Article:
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Sun to drop its customized Linux

The computing giant will phase out its customized Sun Linux and move instead to partnerships with Red Hat and other mainstream Linux companies, executives say.

Stephen Shankland principal writer
Stephen Shankland has been a reporter at CNET since 1998 and writes about processors, digital photography, AI, quantum computing, computer science, materials science, supercomputers, drones, browsers, 3D printing, USB, and new computing technology in general. He has a soft spot in his heart for standards groups and I/O interfaces. His first big scoop was about radioactive cat poop.
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Stephen Shankland
3 min read
SAN FRANCISCO--Sun Microsystems will phase out its customized Sun Linux and move instead to partnerships with Red Hat and other mainstream Linux companies, executives said Friday.

The move, as first reported by CNET News.com, will let Sun join with a much larger group of software business partners and will bring the company's Linux strategy into closer alignment with the strategies of its major server competitors, IBM, Dell Computer and Hewlett-Packard.

But Sun's Linux strategy has two major differences compared with the approaches of its rivals. First, it's bundling its Orion collection of server software along with its Linux servers. Second, it's got a version of Unix for Intel-based servers, and customers will be able to run their Linux programs unchanged on those systems as well.

"We will not be supporting the customized version of Sun Linux. We'll be moving to standardized distributions of Linux," said John Loiacono, vice president of Sun's operating platforms group, in a meeting with reporters here. The change will take place as soon as possible, he said--"way before the end of the year."

Sun is in talks with the top Linux companies, Loiacono said, saying Red Hat and SuSE are the "logical partners" and listing MandrakeSoft and Debian as other candidates.

"We're not going to pick a single vendor," Loiacono said.

Details of how the outside Linux products will be integrated into the Sun server and software products aren't yet clear, but one possibility would be using a label such as Sun Linux Red Hat Edition, Loiacono said.

The move could indicate a measure of detente between Sun and Linux companies such as Red Hat, which up to now have invested more energy squabbling with each other than allying themselves against their common foe, Microsoft.

Linux executives such as Red Hat CEO Matthew Szulik have been peeved about Sun's assertions that Linux is suited only for low-end servers. And Jonathan Schwartz, Sun's executive vice president for software, said Friday that he's not happy when Szulik remarks that "the road to Redmond is through Mountain View," meaning that displacing Sun's Unix systems is the first step to taking on Microsoft.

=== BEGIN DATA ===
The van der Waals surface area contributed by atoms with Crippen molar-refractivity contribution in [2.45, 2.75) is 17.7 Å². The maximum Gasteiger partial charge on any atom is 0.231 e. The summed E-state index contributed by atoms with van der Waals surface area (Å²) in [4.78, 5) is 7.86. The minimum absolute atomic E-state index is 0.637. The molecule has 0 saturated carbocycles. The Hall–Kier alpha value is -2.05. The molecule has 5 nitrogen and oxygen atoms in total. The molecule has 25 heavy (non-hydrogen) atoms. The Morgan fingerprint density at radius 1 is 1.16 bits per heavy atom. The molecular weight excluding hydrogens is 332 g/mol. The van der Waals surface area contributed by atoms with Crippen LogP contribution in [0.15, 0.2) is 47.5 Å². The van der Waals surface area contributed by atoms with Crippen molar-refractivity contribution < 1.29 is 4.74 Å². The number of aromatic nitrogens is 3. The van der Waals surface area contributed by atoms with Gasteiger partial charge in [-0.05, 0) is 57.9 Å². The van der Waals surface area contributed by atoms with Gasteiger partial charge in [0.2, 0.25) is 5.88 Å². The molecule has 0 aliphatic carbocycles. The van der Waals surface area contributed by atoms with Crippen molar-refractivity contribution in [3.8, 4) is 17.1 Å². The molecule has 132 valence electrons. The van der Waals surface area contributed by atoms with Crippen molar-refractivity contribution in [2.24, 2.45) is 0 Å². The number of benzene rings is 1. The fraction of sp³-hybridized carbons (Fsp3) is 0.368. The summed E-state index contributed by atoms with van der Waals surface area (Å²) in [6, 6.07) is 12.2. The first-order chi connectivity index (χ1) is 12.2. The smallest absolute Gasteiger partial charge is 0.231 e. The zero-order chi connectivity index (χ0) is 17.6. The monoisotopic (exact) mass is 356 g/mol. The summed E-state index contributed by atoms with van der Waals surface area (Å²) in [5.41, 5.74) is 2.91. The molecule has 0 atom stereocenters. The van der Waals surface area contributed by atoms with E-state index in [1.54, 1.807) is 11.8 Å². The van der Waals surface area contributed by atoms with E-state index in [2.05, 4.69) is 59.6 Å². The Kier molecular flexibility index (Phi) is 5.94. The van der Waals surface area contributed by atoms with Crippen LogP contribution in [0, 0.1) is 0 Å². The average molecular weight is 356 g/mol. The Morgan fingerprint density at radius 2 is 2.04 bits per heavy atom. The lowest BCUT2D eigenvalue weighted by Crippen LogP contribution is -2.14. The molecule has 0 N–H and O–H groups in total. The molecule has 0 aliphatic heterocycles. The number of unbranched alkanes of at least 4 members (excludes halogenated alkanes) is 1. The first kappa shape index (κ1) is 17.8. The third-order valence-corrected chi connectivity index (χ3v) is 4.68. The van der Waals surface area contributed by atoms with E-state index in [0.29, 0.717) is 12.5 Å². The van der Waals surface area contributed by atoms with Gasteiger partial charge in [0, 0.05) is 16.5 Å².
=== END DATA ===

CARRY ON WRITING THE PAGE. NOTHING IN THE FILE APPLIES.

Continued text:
SuSE, whose version of Linux is the foundation for the four-company UnitedLinux consortium, responded warmly to Sun's move. The company earlier confirmed that it's in talks with Sun.

"We think it's great that Sun has decided to support more standardized Linux platforms," ones with better support from hardware and software companies, said Holger Dyroff, general manager for SuSE's Americas division, in a statement. A SuSE partnership would help Sun take advantage of that direction.

Red Hat declined to comment for this story. However, in February, the company indicated Sun won't have an easy time forming an alliance. "We don't see why we should get any cozier with them," said Mark De Visser, Red Hat's vice president of marketing.

Existing Linux alliances haven't moved at lightning speed, though, Giga Information Group analyst Stacey Quandt said.

"It took IBM about a year to get an agreement between IBM Global Services and Red Hat. I can see why it is taking Sun so long," Quandt said.

Linux, along with Solaris, is a foundation for Sun's Orion plan, under which the company's entire collection of server software will be updated in a single quarterly change. IBM has many software products that compete with Orion components, but Dell and Hewlett-Packard rely on outside software companies.

Among the first Orion components to be integrated with Linux are Sun's application server, identity server, portal server, messaging server, directory server and clustering software, Loiacono said.

Sun also will work to ensure that Linux programs run on the version of its Solaris operating system for "x86" processors such as Intel's Xeon and Pentium or AMD's Opteron and Athlon. At a minimum, Solaris will comply with the Linux Standard Base, which specifies a minimum set of required software components to run Linux software, Schwartz said.

But Sun has grander ambitions for the Intel version of Solaris, Schwarz said. The company's plan is to make that Solaris version compatible with software certified to run on Red Hat Enterprise Linux, the more expensive premium version that comes with assurances that older software will run on newer versions.